The British government says it will announce travel agreements with countries such as France, Greece and Spain next week as it reviews its policy of imposing a 14-day quarantine for travellers arriving in Britain.
The UK decided to slam its border shut as it emerged from one of the continent’s worst coronavirus outbreaks in early June. Critics had said the 14-day quarantine would torpedo the last shreds of hope for its travel industry.
In a statement, the government said the move will allow people to “holiday abroad this summer, and also provide a vital lifeline for UK travel operators and those whose jobs rely on the travel industry.”
It added that a full list of the low-risk countries will be published next week and travel to those destinations will be able to resume the following week.”Our new risk-assessment system will enable us to carefully open a number of safe travel routes around the world — giving people the opportunity for a summer holiday abroad and boosting the UK economy through tourism and business,” a government spokesperson said.”But we will not hesitate to put on the brakes if any risks re-emerge, and this system will enable us to take swift action to re-introduce self-isolation measures if new outbreaks occur overseas,” the spokesperson added.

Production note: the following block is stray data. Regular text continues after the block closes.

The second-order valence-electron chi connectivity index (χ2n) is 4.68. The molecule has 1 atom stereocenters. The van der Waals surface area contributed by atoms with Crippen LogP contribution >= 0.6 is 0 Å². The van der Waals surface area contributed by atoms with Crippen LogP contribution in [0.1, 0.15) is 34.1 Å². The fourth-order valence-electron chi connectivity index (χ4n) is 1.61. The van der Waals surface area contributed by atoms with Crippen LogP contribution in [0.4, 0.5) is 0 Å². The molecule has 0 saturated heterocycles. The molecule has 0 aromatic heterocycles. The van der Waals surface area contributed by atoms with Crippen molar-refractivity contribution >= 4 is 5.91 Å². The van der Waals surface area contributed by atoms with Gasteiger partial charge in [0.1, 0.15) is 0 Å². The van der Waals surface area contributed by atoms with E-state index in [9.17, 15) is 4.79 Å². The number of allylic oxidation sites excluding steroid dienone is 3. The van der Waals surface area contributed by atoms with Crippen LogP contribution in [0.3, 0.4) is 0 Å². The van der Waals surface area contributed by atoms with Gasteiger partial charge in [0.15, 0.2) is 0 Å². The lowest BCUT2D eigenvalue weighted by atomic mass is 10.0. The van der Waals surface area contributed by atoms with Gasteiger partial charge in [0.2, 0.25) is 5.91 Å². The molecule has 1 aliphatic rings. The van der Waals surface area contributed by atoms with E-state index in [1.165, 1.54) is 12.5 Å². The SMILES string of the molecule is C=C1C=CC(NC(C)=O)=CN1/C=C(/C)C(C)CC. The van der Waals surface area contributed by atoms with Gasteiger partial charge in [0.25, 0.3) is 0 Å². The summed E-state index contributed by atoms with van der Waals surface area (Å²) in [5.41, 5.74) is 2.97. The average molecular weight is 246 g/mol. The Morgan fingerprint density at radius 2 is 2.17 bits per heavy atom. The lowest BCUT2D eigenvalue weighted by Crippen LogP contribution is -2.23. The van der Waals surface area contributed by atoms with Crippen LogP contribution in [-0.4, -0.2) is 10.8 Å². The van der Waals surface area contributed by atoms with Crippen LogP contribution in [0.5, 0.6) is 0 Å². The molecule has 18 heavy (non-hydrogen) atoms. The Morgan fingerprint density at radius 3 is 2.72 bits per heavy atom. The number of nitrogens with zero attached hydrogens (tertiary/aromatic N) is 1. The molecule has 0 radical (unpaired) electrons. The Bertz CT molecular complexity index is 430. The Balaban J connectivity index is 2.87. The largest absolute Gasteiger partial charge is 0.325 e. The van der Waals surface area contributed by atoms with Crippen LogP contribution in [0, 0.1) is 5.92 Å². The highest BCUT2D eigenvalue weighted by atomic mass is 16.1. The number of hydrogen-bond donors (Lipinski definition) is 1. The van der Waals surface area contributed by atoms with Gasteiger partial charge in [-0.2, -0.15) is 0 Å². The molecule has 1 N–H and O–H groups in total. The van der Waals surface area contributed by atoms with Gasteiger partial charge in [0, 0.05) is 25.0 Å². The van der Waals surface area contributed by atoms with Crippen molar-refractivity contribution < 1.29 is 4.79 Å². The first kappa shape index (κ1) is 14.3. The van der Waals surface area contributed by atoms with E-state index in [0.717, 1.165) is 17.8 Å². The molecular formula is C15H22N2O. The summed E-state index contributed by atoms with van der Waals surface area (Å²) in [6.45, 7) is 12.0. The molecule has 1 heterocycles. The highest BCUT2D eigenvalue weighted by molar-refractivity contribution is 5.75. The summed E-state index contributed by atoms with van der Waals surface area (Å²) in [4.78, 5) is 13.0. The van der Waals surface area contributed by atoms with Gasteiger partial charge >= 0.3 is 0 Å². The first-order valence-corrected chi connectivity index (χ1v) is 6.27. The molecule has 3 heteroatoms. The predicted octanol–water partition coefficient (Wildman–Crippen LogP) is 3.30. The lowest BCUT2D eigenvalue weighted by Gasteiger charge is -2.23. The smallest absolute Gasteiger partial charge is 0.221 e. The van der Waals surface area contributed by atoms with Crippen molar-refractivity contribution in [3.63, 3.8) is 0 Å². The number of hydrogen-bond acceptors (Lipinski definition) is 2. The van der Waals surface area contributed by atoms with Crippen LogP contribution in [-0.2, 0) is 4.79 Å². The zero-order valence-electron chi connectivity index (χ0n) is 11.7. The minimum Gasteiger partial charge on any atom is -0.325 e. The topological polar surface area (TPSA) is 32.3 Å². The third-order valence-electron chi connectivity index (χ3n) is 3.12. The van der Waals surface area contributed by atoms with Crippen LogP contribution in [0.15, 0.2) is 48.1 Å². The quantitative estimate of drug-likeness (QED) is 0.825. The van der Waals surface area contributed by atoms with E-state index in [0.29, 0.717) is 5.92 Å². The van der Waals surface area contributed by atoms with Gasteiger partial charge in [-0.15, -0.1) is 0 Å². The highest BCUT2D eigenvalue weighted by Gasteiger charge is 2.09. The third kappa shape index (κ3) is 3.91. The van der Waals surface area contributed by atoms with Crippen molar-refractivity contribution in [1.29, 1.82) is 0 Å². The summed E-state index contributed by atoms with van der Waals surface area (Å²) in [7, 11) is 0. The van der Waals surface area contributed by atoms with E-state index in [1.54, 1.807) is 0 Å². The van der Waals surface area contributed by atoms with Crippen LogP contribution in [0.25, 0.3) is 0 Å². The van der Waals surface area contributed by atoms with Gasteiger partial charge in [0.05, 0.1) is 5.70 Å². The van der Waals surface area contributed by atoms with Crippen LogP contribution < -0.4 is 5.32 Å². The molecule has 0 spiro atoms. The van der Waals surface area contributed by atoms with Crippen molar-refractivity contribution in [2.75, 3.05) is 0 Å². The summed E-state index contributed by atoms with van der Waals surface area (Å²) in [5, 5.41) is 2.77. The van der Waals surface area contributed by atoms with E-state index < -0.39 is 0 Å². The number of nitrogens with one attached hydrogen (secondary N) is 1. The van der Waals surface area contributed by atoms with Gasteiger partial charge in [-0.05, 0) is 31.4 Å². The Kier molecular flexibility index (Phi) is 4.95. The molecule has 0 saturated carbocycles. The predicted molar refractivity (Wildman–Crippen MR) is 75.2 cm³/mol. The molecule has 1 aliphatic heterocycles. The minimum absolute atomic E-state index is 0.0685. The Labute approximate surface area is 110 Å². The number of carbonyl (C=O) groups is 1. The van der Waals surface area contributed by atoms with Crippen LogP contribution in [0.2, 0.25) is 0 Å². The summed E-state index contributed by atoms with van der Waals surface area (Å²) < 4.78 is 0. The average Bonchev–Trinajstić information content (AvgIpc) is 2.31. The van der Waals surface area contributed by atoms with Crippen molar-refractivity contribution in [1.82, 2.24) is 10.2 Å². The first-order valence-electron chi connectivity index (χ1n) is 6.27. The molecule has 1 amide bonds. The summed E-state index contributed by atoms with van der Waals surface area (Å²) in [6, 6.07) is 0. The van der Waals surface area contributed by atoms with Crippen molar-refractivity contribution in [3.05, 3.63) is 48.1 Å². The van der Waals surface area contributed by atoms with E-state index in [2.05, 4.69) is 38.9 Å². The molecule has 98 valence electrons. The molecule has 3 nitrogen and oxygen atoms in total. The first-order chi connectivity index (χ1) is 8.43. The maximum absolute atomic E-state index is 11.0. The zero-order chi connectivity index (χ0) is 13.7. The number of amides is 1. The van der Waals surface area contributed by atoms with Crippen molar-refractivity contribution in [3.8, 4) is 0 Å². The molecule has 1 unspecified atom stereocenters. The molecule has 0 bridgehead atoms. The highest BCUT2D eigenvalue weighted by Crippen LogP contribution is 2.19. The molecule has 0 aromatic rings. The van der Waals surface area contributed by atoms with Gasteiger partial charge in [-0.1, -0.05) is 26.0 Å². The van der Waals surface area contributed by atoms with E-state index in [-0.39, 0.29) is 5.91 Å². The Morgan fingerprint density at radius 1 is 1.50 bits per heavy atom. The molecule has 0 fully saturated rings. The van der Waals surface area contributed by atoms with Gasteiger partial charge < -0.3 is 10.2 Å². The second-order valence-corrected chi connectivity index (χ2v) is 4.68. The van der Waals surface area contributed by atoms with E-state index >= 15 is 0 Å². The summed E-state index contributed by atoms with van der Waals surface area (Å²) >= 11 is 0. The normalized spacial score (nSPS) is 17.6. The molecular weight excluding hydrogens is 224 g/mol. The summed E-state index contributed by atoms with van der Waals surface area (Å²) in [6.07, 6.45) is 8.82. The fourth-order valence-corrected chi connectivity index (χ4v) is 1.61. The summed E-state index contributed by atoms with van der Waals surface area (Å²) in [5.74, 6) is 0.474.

Countries’ risk is calculated using factors including the “prevalence of coronavirus within the country, our confidence in the reliability of their data, and crucially the trajectory of the disease in the country,” a government statement read.
“Low-risk countries in the green and amber categories will be exempt from public health measures at the border,” it added.
At present, all visitors to the UK are required to self-isolate for a 14-day period, and those who break the rules are subject to fines of up to $1,218.
The 14-day quarantine will remain for international arrivals from “countries not yet deemed to be safe, as well as requirements for all passengers entering the UK to supply their contact information,” it added.